In a French yearbook dated 1900-1914, the following information is given about the socio-economic structure of Ayvalık at that time; “It has 30,000 inhabitants. Its post is operated by the Austro-Hungarian Empire. It exports olive oil, beeswax, local silk, wine, soap, and imports sugar, coffee, wool, cotton cloth, raw hides. United Kingdom of France, Great Britain and Ireland, Austro-Hungary The empire, the Kingdom of Italy has consulates in the city. At the same time, a general hospital with a pharmacy and a leprosy hospital operate in the district, which has an academy, two hotels.”

Ayvalık during the War of Independence and the Republic of Turkey

The district came under Greek rule on 29 May 1919 with the occupation of İzmir after the First World War. The first bullet in Anatolia after the occupation was fired by the Commander of the 172nd Regiment, Lieutenant Colonel Ali Çetinkaya. This occupation lasted until 15 September 1922. In accordance with the Turkey-Greece Population Exchange specified in the Treaty of Lausanne signed on July 24, 1923, Cretan, Macedonian and Midilli Turks were settled in the district. Being affiliated to Burhaniye, Ayvalık became a district on 19 May 1928. The city of Ayvalık, which showed a great example of loyalty to its heroes in the 1st World War, and the people living in it, are remembered not only by street and street names, but also with great honor and pride in their daily lives.

devil’s table

Climate and Geography

Mediterranean climate prevails in the district. Since it is located in the Aegean Region, the winters are warm and rainy, and the summers are hot and dry. There are always mild windy days. The average summer temperature is 24-34°C. In winters; it is warm. Especially in summers, when the whole environment is in scorching heat, the imbat and northerly breeze blowing from the west and north, which usually starts at noon in Ayvalık, cools the district. These winds add strength to the olive tree living in the region and add flavor to its oil. Thanks to this feature of the district, it carries the oxygen of Kaz Mountains, which has the highest oxygen ratio in the world, to the region. In some summers, “breeze” winds blow.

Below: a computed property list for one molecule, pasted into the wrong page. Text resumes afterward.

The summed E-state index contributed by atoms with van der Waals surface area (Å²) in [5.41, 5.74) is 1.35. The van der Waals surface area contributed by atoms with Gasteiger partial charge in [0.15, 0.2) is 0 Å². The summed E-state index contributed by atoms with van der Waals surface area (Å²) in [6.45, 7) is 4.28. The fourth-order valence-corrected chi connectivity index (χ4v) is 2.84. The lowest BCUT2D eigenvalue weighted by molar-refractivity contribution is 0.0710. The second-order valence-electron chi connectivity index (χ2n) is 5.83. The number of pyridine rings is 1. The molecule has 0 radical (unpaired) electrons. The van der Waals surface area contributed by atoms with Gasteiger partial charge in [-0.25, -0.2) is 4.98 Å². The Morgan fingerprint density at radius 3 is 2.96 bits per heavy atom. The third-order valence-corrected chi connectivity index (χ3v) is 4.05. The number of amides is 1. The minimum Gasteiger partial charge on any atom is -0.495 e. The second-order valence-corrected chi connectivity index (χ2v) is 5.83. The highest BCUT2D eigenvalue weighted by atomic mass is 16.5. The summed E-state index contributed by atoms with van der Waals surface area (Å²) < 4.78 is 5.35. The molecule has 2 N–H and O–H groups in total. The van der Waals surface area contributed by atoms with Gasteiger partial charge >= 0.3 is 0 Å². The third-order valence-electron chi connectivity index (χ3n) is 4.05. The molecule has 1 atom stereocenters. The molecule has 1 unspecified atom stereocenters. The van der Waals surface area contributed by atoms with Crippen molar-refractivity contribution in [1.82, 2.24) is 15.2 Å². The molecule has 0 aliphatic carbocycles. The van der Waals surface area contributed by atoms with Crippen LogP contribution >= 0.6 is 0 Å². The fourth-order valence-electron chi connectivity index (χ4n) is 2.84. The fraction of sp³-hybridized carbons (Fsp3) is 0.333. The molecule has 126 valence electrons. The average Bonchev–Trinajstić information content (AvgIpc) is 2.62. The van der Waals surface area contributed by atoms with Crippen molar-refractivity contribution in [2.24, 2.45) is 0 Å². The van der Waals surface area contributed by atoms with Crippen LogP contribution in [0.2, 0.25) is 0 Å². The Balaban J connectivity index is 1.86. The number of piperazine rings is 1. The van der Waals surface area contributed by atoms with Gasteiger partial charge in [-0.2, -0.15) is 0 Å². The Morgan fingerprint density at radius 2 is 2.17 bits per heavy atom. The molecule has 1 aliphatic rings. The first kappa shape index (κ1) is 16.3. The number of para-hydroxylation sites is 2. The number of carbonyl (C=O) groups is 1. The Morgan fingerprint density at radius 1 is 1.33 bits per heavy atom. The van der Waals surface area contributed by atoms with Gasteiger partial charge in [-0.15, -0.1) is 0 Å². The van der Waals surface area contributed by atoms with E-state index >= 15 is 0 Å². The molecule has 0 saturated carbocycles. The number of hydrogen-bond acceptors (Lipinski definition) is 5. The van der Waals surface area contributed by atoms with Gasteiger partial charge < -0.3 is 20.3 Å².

Located in the north of the Aegean Sea coastal region, Ayvalık is a district of Balikesir. The district, which is rich in pine forests and olive groves; It is on the Aegean Sea coast and has archipelagos called Ayvalık Islands. Ayvalık is surrounded by Gömeç in the northeast, Dikili and Bergama districts of İzmir province in the south, and the Aegean Sea in the west. Opposite Ayvalık, the island of Lesbos, which is the center of the geographical region of the North Aegean Islands, is close enough to be seen with the naked eye.

Ayvalık, Sarimsakli-Badavut region, which is a city founded on rock structures belonging to the volcanic periods in terms of geology, has been a source of building materials for the people of the region with ‘Garlic Stone’ to use in their houses and buildings since the first settlement periods. Maden Island, located at the extreme points of Alibey Island facing the Aegean Sea, has been operated as lead ore and mine for years. Today, quality granite stone is mined in the fertile pine nut forests on the Kozak road.

Ayvalik district; It was established on an area of 265 km² in the northern part of the Aegean Sea, geographically included in the Aegean Region and administratively within the borders of the Marmara Region.

In Ayvalık district, the coasts are indented as the mountains extend perpendicular to the sea. Capes and bays were formed along these coasts. The coast of the district to the Aegean Sea is 34 km.

Ayvalık is one of the most important regions that should definitely be preferred for your holiday with its air, sea and nature.